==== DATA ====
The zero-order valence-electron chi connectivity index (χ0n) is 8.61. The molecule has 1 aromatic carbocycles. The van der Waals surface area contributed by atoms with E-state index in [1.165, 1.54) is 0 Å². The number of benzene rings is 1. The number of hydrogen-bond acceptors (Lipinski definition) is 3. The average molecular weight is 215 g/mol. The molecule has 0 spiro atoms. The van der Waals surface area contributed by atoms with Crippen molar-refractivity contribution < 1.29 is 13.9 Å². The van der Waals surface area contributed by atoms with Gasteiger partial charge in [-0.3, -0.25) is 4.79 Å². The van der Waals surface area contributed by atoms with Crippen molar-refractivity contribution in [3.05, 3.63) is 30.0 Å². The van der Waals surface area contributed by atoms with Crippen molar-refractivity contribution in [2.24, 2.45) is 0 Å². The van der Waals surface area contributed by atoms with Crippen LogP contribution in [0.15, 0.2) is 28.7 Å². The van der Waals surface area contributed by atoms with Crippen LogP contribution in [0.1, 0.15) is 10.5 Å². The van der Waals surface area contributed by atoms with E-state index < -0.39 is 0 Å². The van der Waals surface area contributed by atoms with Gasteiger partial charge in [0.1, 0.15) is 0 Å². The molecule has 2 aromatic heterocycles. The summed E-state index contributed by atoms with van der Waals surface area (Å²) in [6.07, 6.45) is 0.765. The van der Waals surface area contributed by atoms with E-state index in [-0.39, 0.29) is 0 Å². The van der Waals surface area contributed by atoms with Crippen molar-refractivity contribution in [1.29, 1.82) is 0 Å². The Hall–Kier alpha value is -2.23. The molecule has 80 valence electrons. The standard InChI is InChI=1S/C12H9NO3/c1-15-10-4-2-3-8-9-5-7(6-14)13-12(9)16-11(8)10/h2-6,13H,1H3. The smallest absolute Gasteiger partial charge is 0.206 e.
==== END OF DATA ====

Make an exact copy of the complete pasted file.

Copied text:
The zero-order valence-electron chi connectivity index (χ0n) is 8.61. The molecule has 1 aromatic carbocycles. The van der Waals surface area contributed by atoms with E-state index in [1.165, 1.54) is 0 Å². The number of benzene rings is 1. The number of hydrogen-bond acceptors (Lipinski definition) is 3. The average molecular weight is 215 g/mol. The molecule has 0 spiro atoms. The van der Waals surface area contributed by atoms with Crippen molar-refractivity contribution < 1.29 is 13.9 Å². The van der Waals surface area contributed by atoms with Gasteiger partial charge in [-0.3, -0.25) is 4.79 Å². The van der Waals surface area contributed by atoms with Crippen molar-refractivity contribution in [3.05, 3.63) is 30.0 Å². The van der Waals surface area contributed by atoms with Crippen molar-refractivity contribution in [2.24, 2.45) is 0 Å². The van der Waals surface area contributed by atoms with Crippen LogP contribution in [0.15, 0.2) is 28.7 Å². The van der Waals surface area contributed by atoms with Crippen LogP contribution in [0.1, 0.15) is 10.5 Å². The van der Waals surface area contributed by atoms with E-state index < -0.39 is 0 Å². The van der Waals surface area contributed by atoms with Gasteiger partial charge in [0.1, 0.15) is 0 Å². The molecule has 2 aromatic heterocycles. The summed E-state index contributed by atoms with van der Waals surface area (Å²) in [6.07, 6.45) is 0.765. The van der Waals surface area contributed by atoms with E-state index in [-0.39, 0.29) is 0 Å². The van der Waals surface area contributed by atoms with Crippen molar-refractivity contribution in [1.29, 1.82) is 0 Å². The Hall–Kier alpha value is -2.23. The molecule has 80 valence electrons. The standard InChI is InChI=1S/C12H9NO3/c1-15-10-4-2-3-8-9-5-7(6-14)13-12(9)16-11(8)10/h2-6,13H,1H3. The smallest absolute Gasteiger partial charge is 0.206 e.